Change search
Refine search result
1 - 4 of 4
CiteExportLink to result list
Permanent link
Cite
Citation style
  • apa
  • ieee
  • modern-language-association-8th-edition
  • vancouver
  • Other style
More styles
Language
  • de-DE
  • en-GB
  • en-US
  • fi-FI
  • nn-NO
  • nn-NB
  • sv-SE
  • Other locale
More languages
Output format
  • html
  • text
  • asciidoc
  • rtf
Rows per page
  • 5
  • 10
  • 20
  • 50
  • 100
  • 250
Sort
  • Standard (Relevance)
  • Author A-Ö
  • Author Ö-A
  • Title A-Ö
  • Title Ö-A
  • Publication type A-Ö
  • Publication type Ö-A
  • Issued (Oldest first)
  • Issued (Newest first)
  • Created (Oldest first)
  • Created (Newest first)
  • Last updated (Oldest first)
  • Last updated (Newest first)
  • Disputation date (earliest first)
  • Disputation date (latest first)
  • Standard (Relevance)
  • Author A-Ö
  • Author Ö-A
  • Title A-Ö
  • Title Ö-A
  • Publication type A-Ö
  • Publication type Ö-A
  • Issued (Oldest first)
  • Issued (Newest first)
  • Created (Oldest first)
  • Created (Newest first)
  • Last updated (Oldest first)
  • Last updated (Newest first)
  • Disputation date (earliest first)
  • Disputation date (latest first)
Select
The maximal number of hits you can export is 250. When you want to export more records please use the Create feeds function.
  • 1.
    Berg, Lisa
    et al.
    Stockholm University, Faculty of Social Sciences, Department of Public Health Sciences, Centre for Health Equity Studies (CHESS).
    Rostila, Mikael
    Stockholm University, Faculty of Social Sciences, Department of Public Health Sciences, Centre for Health Equity Studies (CHESS).
    Arat, Arzu
    Stockholm University, Faculty of Social Sciences, Department of Public Health Sciences. Karolinska Institute, Sweden.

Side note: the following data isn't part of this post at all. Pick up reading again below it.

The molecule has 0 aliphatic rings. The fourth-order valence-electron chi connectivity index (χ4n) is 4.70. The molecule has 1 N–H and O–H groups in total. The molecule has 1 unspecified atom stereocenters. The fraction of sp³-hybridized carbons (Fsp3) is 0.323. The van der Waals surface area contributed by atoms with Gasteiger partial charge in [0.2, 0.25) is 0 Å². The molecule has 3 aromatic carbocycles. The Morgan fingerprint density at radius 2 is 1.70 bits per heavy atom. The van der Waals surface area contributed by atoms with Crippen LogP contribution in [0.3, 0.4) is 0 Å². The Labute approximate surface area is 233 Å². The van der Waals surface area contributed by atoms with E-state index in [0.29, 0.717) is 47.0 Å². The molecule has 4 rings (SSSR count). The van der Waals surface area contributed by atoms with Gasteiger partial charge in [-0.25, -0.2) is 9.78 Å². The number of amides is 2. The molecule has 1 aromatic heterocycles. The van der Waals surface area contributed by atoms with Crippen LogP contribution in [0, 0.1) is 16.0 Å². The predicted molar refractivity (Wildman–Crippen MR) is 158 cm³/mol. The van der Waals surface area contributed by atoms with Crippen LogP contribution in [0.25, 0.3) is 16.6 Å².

Hjern, Anders
    Stockholm University, Faculty of Social Sciences, Department of Public Health Sciences, Centre for Health Equity Studies (CHESS). Karolinska Institutet, Sweden.
    Parental death during childhood and violent crime in late adolescence to early adulthood: a Swedish national cohort study2019In: Palgrave Communications, ISSN 2055-1045, Vol. 5, article id 74Article in journal (Refereed)
    Abstract [en]

    Childhood parental death has been associated with adverse health, social and educational outcomes. Studies on long-term outcomes are in general scarce and there is little evidence on the long-term impact on anti-social behaviour. This study takes advantage of high-quality register data to investigate risk of violent crime in relation to childhood parental death in a large national cohort covering the entire Swedish population born in 1983–1993 (n = 1,103,656). The impact of parental death from external (suicides, accidents, homicides) and natural causes on risk for violent crime from age 15 to 20–30 years, considering multiple aspects of the rearing environment (including parental psychiatric disorders and criminal offending), was estimated through Cox regression. Unadjusted hazard ratios associated with parental death from external causes ranged between 2.20 and 3.49. For maternal and paternal death from external causes, adjusted hazard ratios were 1.26 (95% confidence intervals: 1.04–1.51) and 1.44 (95% confidence intervals: 1.32–1.57) for men, and 1.47 (95% confidence intervals: 1.05–2.06) and 1.51 (95% confidence intervals: 1.27–1.78) for women. With the exception of maternal death among women (hazard ratio 1.26, 95% confidence intervals: 1.03–1.53), parental death from natural causes was not associated with increased risks in adjusted models. The results underscore the importance of preventive interventions to prevent negative life-course trajectories, particularly when death is sudden and clustered with other childhood adversities.